CROUP SYMPTOMSThe most basic and identifying symptom of croup is the loud, braking seal type of cough that makes it sound like the child is unable to breathe. Labored, noisy breathing is usually the cough’s main accompaniment. A harsh voice might be detected and most children run a fever, even if it’s low.
CROUP CAUSESCroup has a few causes. In most cases, it is caused by the parainfluenza virus. Other viruses can cause croup as well. Just not as regularly. The virus which causes measles, syncytial virus, and other respiratory viruses regularly turn into croup in children under the age of 5.
CROUP RISK FACTORAny child under the age of 5 is at risk. Children who were born prematurely or who have other health problems are also prone to developing croup. Some children develop it several times a year until their 6th birthday. In a child under the age of 4, the symptoms are the most severe and the scariest for both parent and child.
CROUP DIAGNOSISDiagnosing croup is not difficult due to its tell tale cough. In most cases, a simple physical examination is all that is necessary for a diagnosis. In rare cases, or cases that are not quite clear, an x-ray may be used as a secondary diagnostic tool.
CROUP SIDE EFFECTSIn most instances of croup, there may be few if any complications. Most children bounce back from a case of the disease without anything more than a few restless nights. However, in rare cases croup can lead to a swollen airway, which can require medical attention.
CROUP TREATMENTMost cases of croup can be contained and cared for in the home without extraneous measures from the medical community. Fluids for drinking and a moist air environment, such as sitting in the bathroom with a hot shower running, can ease the airway enough to provide for comfort. Many children bounce back after just 24 hours of illness, although their voice may remain course and rough.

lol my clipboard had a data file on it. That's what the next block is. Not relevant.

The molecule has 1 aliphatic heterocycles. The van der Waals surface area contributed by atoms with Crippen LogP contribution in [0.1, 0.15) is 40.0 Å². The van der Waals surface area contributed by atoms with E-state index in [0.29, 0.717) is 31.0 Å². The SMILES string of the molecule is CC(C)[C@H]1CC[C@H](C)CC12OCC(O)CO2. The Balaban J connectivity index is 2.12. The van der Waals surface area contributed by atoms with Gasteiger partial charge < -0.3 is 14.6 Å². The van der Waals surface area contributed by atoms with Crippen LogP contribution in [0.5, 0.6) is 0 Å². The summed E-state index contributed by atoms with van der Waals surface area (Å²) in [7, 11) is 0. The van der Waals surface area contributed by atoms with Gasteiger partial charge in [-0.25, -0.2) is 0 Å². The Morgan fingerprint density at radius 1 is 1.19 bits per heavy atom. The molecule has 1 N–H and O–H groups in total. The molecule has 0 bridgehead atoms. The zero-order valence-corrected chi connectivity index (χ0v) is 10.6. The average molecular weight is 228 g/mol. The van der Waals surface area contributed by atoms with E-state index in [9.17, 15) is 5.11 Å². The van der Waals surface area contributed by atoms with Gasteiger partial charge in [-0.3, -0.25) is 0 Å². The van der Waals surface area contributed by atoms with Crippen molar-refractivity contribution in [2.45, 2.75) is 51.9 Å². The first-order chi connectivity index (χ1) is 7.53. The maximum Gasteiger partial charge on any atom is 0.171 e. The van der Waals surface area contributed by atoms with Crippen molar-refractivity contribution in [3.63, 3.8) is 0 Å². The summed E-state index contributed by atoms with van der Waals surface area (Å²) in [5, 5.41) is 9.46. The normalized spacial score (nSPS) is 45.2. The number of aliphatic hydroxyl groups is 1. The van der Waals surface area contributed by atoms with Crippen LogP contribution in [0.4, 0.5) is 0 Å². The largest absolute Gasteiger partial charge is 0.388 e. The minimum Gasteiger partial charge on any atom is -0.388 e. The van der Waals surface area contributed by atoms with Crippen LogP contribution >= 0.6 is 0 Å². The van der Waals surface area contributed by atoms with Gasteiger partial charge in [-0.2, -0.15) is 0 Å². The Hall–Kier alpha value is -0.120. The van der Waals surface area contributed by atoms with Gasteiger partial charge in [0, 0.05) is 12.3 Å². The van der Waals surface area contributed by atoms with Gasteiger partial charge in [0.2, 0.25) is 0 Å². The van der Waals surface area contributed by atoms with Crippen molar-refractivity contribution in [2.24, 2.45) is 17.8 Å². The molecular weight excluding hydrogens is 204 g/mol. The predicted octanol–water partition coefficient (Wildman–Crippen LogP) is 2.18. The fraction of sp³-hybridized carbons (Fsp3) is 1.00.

Antibiotics are useless against croup and should not be given under such circumstances. In cases where the child does not respond to home therapies, prescription medications such as epinephrine or corticosteroids can help the airway open and alleviate discomfort.
While extreme cases of croup are very rare, they do occur. In such cases a humidified oxygen tent or even an airway tube may become necessary. Less than 2% of croup cases require this type of medical intervention.
CROUP PREVENTIONTo help prevent recurring cases of croup, precautions can be taken the same way people are cautious about the cold virus. Frequent hand washing and proper sneezing and coughing techniques (sneezing and coughing into the elbow and not the hand) can help dwindle the possible contamination. Keeping ill children away from healthy children is one of the best practices in maintaining croup free environments.
Children who are vaccinated on time are also protected against the most dangerous forms of croup. Hib and Measles vaccinations offer protection against these very serious strains of croup.
Parents should be instructed on self care management to have the least amount of impact on the sick child. Parents need to stay calm. A frightened parent will only frighten the child which leads to rapid, difficult breathing and more coughing fits. Keep the air in the child’s bedroom as moist as possible with a humidifier, and allow the child some time in cool fresh air when possible. Wrapping the child in a blanket but walking outdoors when it is cool can help considerably.
Over the counter pain relievers and ample sleep and fluids are vital to keeping children comfortable enough to get better. A virus can only run its course and there are not sufficient medications available to counter the effects of croup. Nothing will shorten its stay in the body at this time. Children who are having difficulty breathing during sleep should be kept in a sitting position for sleep. Often cradling the child in a large arm chair or propping pillows up under them can help them sleep.